Following the flashing operation, the reaction mixture was washed twice with 300 L of deionized water at ambient temperature, once with 300 L of deionized water at 177° C., and once with 300 L of deionized water containing 150 mL of acetic acid at 177° C. utilizing a PPS slurry mixing tank and then a nylon fabric moving belt filter system to separate the PPS from the wash/rinse liquid. Portions of the wet, filtered PPS polymer were used in the following reprecipitations.
In each run, 750 g of the wet PPS polymer and 1800 g of NMP were added to a 3.8 liter autoclave equipped with a stirrer. The mixture was dehydrated to remove the water and a portion of the NMP. Water was added to each mixture to produce water/NMP mole ratios ranging from 0.5 in run 1 to 1.2 in runs 4 and 5. The mixtures were heated to 265° C. and held for 60 minutes with stirring at 300 rpm for runs of 1 through 4 and 1000 rpm for run 5. After the mixtures had been cooled and filtered while still warm, the recovered solid was rinsed with hot (150° C.) NMP and washed with deionized water to remove NMP. Table I describes the water/NMP ratios and reactor pressures for each reprecipitation run. The polymer samples were dried for evaluation.
TABLE I______________________________________PPS Reprecipitation H2 O/NMP Pressure,Run Mole Ratio kPa at 265° C.______________________________________1 0.5 10302 0.8 14103 1.0 17204 1.2 19305 1.2a 1930______________________________________ a At 1000 rpm.
The dried PPS samples were evaluated for particle size distribution and the results are shown in FIG. 1. The largest particle sizes were obtained with the 1.0 and 1.2 mole ratio of water to NMP. Changes in stirrer rpm from 300 to 1000 made slightly smaller particles.
Although these results only apply directly to relatively small reactors since there is a significant difference in agitation patterns between small and large reactors, they do show that selecting the correct range of water/NMP mole ratios is critical to producing large PPS particles.
The effects of added sodium hydroxide, cooling rate, water/NMP mole ratio on PPS reprecipitation are studies in this example. A series of PPS samples were prepared as described in Example I and then each wet, filtered polymer was reprecipitated as described below.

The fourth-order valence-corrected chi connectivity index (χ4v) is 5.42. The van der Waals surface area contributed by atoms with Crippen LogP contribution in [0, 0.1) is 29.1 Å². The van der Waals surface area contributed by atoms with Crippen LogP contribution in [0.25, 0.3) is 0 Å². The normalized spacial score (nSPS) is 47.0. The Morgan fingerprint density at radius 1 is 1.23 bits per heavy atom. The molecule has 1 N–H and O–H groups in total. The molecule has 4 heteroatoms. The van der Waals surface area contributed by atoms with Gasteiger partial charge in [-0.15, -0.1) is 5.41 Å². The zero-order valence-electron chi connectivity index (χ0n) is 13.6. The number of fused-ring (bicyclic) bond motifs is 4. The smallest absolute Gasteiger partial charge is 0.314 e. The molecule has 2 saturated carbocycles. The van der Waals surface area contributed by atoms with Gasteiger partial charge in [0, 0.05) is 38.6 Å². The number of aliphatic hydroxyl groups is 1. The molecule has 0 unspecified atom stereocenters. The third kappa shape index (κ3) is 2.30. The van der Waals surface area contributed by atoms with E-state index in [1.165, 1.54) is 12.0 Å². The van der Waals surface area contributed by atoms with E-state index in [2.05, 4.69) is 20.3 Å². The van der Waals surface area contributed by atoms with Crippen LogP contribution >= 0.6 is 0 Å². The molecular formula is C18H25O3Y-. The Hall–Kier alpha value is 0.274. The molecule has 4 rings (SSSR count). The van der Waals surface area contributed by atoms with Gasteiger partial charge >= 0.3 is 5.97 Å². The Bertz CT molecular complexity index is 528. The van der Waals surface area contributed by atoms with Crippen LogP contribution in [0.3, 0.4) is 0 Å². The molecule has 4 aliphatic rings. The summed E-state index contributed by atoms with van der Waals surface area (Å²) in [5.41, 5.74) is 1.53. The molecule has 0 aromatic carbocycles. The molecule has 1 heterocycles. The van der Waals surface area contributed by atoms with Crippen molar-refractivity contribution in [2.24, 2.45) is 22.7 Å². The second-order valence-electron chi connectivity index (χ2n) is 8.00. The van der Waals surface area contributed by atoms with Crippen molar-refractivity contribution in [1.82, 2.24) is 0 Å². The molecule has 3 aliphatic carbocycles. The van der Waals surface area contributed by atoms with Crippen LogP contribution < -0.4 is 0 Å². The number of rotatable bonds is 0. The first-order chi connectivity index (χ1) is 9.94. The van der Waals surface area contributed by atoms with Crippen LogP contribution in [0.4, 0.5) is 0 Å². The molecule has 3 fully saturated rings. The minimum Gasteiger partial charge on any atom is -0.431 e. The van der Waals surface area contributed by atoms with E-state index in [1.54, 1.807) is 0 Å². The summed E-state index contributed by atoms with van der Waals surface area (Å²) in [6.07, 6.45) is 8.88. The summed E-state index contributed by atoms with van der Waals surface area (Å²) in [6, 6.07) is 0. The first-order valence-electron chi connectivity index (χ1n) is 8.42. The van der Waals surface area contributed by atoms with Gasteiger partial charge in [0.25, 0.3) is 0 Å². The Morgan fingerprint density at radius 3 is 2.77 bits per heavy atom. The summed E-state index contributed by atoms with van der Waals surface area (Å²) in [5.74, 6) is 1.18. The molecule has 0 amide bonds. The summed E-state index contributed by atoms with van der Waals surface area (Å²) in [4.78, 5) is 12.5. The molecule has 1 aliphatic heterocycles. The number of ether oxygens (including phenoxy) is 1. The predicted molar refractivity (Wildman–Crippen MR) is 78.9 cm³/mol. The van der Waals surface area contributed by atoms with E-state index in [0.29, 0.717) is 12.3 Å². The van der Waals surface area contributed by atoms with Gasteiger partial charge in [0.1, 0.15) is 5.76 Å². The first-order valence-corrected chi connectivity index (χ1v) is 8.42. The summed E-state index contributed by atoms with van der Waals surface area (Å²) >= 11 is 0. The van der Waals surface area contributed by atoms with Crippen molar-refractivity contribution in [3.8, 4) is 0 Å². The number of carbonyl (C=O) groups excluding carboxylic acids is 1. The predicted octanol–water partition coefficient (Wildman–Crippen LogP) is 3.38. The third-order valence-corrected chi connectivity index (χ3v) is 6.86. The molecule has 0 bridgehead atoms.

Table II describes the conditions used in the reprecipitations in runs 6, 7, 8, and 9 as well as the recovered polymer properties. A plot of the particle sizes is shown in FIG. 2.
TABLE II______________________________________PPS ReprecipitationPolymer 6 7 8 9______________________________________Wet cake, kg 82.6 101.6 71.4 100NMP, kg 140 213 140 140Dehyd. Liquid ovhd., kg 48.6 55.8 35.8 56.7Water/NMP, 0.5 0.83 0.8 0.8mole ratio50% NaOH, kg 0 9.7 4.85 2.45265° C. Soak time, min 7 60 60 60265° C. Pressure, MPa 1.57 2.25 2.07 2.09Cooling time to 177 161 169 110149° C., minReactor Clean Clean Clean FouledParticle size Very Moderate Large Very Small LargeFlow rate, g/10 min 218 199 265 105QCM, before 1.17 0.87 1.02 0.75reprecipitationQCM, Reprecipitated 0.5 0.41 0.46 0.05Polymer recovered, kg 29 23 13 17______________________________________
Run 6 had no added NaOH, slower cooling and a lower water/NMP ratio. The resulting particles were very small. Run 7 had the highest level of added NaOH, faster cooling, and a high water/NMP ratio. It gave moderate sized particles.
Run 8 had a medium level of NaOH, faster cooling, and a high water/NMP ratio. The PPS particles were large. Run 9 had the lowest level of NaOH, faster cooling, a high water/NMP ratio, and a second cold charge of NMP at 216° C. This treatment gave very large particles, but the reactor was fouled with polymer.
In each run, the volatiles as measured by the QCM test, were lower for the reprecipitated PPS than for the corresponding polymer without the reprecipitation step. Run 6, which was cooled slowly without sodium hydroxide, did result in a clean reactor. However, at more commercially desirable cooling rates sodium hydroxide is beneficial in producing a clean reactor. Invention runs 7 and 8 gave a clean reactor after the precipitation. Run 9, with a second cold charge of NMP at 216° C., resulted in a fouled reactor.
These results show that a water/NMP ratio around 0.8 and the presence of sodium hydroxide successfully reprecipitated PPS to produce large particles at an acceptable cooling rate without having polymer stick to the reactor interior.
This example provides further illustrations of the reprecipitations of this invention. A series of PPS polymers was prepared as described in Example I and each of the wet, filtered products was separately reprecipitated in a 320 liter reactor.